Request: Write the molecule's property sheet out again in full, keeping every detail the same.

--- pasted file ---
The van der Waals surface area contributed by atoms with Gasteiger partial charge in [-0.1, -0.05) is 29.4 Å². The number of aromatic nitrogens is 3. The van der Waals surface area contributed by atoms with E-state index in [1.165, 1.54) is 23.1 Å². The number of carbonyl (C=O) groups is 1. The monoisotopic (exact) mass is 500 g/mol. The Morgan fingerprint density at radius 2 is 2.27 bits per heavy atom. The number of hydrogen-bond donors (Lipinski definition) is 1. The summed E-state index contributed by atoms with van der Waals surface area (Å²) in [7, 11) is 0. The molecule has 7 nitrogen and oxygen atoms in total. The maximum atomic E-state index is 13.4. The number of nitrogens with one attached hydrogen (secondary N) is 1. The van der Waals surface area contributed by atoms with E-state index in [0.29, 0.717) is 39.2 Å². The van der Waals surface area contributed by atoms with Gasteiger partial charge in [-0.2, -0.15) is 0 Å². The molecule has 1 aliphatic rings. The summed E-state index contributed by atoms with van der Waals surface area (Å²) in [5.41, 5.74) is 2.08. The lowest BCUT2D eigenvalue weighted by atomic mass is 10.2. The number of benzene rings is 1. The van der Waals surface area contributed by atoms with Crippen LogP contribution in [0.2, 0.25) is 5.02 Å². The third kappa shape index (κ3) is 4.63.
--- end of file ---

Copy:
The van der Waals surface area contributed by atoms with Gasteiger partial charge in [-0.1, -0.05) is 29.4 Å². The number of aromatic nitrogens is 3. The van der Waals surface area contributed by atoms with E-state index in [1.165, 1.54) is 23.1 Å². The number of carbonyl (C=O) groups is 1. The monoisotopic (exact) mass is 500 g/mol. The Morgan fingerprint density at radius 2 is 2.27 bits per heavy atom. The number of hydrogen-bond donors (Lipinski definition) is 1. The summed E-state index contributed by atoms with van der Waals surface area (Å²) in [7, 11) is 0. The molecule has 7 nitrogen and oxygen atoms in total. The maximum atomic E-state index is 13.4. The number of nitrogens with one attached hydrogen (secondary N) is 1. The van der Waals surface area contributed by atoms with E-state index in [0.29, 0.717) is 39.2 Å². The van der Waals surface area contributed by atoms with Gasteiger partial charge in [-0.2, -0.15) is 0 Å². The molecule has 1 aliphatic rings. The summed E-state index contributed by atoms with van der Waals surface area (Å²) in [5.41, 5.74) is 2.08. The lowest BCUT2D eigenvalue weighted by atomic mass is 10.2. The number of benzene rings is 1. The van der Waals surface area contributed by atoms with Crippen LogP contribution in [0.2, 0.25) is 5.02 Å². The third kappa shape index (κ3) is 4.63.